Table of contents:

Harper's Bazaar Legendary Photographer Melvin Sokolski: "The More Radical Your Point Of View Differs From The Generally Accepted, The More Interesting The Shot Will Turn Out."
Harper's Bazaar Legendary Photographer Melvin Sokolski: "The More Radical Your Point Of View Differs From The Generally Accepted, The More Interesting The Shot Will Turn Out."

Video: Harper's Bazaar Legendary Photographer Melvin Sokolski: "The More Radical Your Point Of View Differs From The Generally Accepted, The More Interesting The Shot Will Turn Out."

Video: Фотограф Melvin Sokolsky vol 2 2022, December

You started working in the American Harper's Bazaar in the very late 50s, in the golden age of gloss. Was the atmosphere there as incredible as it is customary to talk about it?

As I remember now, the first time I got there was in September 1958. I came to Alexey Brodovich, the great and terrible art director, about whom I had heard many legends. At me, a 24-year-old, this middle-aged man was looking at me with a mixture of weariness and condescension. I looked through the photos and asked: "Are you a romantic, right?" I didn't find what to answer. Then he said: "Not suitable for Bazaar" - and escorted me to the elevator. To say that I was crushed is to say nothing. A year later, in December 59, I received a call - and a voice with a strong European accent said: “Good afternoon, my name is Henry Wolfe, I'm the new art director of Harper's Bazaar. I saw an advertising shoot in a magazine signed with your name and would like to meet you. I think your photos are clear. " And then I hung up: the purely American word neat did not fit well with his pronunciation, and I decidedthat this is another trick of my brother, who adored practical jokes and tortured everyone around him. But Wolfe immediately called back with the words “It looks like we were separated. Come to the office, I want you to try making a cover for us. " Needless to say, having finally believed in what was happening, I rushed to Hearst headlong. The cover was a success and I was immediately offered a permanent rate.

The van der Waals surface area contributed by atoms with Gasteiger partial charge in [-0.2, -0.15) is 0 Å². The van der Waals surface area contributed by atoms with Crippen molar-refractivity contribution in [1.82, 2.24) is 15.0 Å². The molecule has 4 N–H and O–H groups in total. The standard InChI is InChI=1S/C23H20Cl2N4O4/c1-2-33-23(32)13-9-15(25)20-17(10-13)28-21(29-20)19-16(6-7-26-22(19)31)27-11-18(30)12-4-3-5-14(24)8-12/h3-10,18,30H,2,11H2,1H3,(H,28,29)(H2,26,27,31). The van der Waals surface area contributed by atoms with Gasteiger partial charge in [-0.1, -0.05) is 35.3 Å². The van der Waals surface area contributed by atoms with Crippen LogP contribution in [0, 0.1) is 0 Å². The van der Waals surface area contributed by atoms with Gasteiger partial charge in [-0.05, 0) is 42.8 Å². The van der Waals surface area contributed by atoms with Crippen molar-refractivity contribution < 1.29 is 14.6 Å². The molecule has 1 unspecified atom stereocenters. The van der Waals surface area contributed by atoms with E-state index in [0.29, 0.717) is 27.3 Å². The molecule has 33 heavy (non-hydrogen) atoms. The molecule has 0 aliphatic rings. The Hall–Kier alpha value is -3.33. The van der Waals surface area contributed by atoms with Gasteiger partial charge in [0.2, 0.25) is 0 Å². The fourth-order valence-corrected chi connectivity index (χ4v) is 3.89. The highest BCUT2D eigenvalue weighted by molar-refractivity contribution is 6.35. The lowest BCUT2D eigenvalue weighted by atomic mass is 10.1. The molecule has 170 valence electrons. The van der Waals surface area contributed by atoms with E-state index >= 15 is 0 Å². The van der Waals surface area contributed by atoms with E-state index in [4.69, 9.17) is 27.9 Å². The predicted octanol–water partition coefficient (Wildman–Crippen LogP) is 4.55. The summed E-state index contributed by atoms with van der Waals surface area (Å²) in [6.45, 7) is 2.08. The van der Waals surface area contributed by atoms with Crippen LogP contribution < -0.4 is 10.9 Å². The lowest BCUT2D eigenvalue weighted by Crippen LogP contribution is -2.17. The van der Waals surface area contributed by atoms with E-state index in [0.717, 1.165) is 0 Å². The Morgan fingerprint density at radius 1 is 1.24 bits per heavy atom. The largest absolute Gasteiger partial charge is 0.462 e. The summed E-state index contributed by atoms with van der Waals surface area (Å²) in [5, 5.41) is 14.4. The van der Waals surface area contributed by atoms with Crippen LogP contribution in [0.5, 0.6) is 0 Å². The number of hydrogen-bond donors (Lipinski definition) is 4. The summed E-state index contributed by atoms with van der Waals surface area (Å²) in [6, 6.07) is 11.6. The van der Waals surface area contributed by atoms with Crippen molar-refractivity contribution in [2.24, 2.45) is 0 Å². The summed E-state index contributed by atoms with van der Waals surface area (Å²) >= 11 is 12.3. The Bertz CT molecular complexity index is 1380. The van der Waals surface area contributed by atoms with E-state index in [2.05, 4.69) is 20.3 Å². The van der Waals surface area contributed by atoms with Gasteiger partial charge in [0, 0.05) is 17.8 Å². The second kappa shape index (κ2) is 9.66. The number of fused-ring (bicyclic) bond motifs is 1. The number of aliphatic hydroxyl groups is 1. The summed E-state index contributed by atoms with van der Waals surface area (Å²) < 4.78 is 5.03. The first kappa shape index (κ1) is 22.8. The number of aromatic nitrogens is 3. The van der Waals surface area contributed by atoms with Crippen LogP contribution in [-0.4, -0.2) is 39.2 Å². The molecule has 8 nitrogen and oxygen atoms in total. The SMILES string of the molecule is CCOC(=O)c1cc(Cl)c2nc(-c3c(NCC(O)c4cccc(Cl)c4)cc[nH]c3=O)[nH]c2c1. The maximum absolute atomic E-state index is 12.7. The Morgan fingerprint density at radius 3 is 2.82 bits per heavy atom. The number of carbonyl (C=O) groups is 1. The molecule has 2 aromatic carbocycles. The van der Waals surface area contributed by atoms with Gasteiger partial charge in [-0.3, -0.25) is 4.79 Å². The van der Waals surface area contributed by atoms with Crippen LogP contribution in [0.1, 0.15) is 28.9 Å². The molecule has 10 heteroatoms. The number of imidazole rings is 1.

How did you feel at that moment?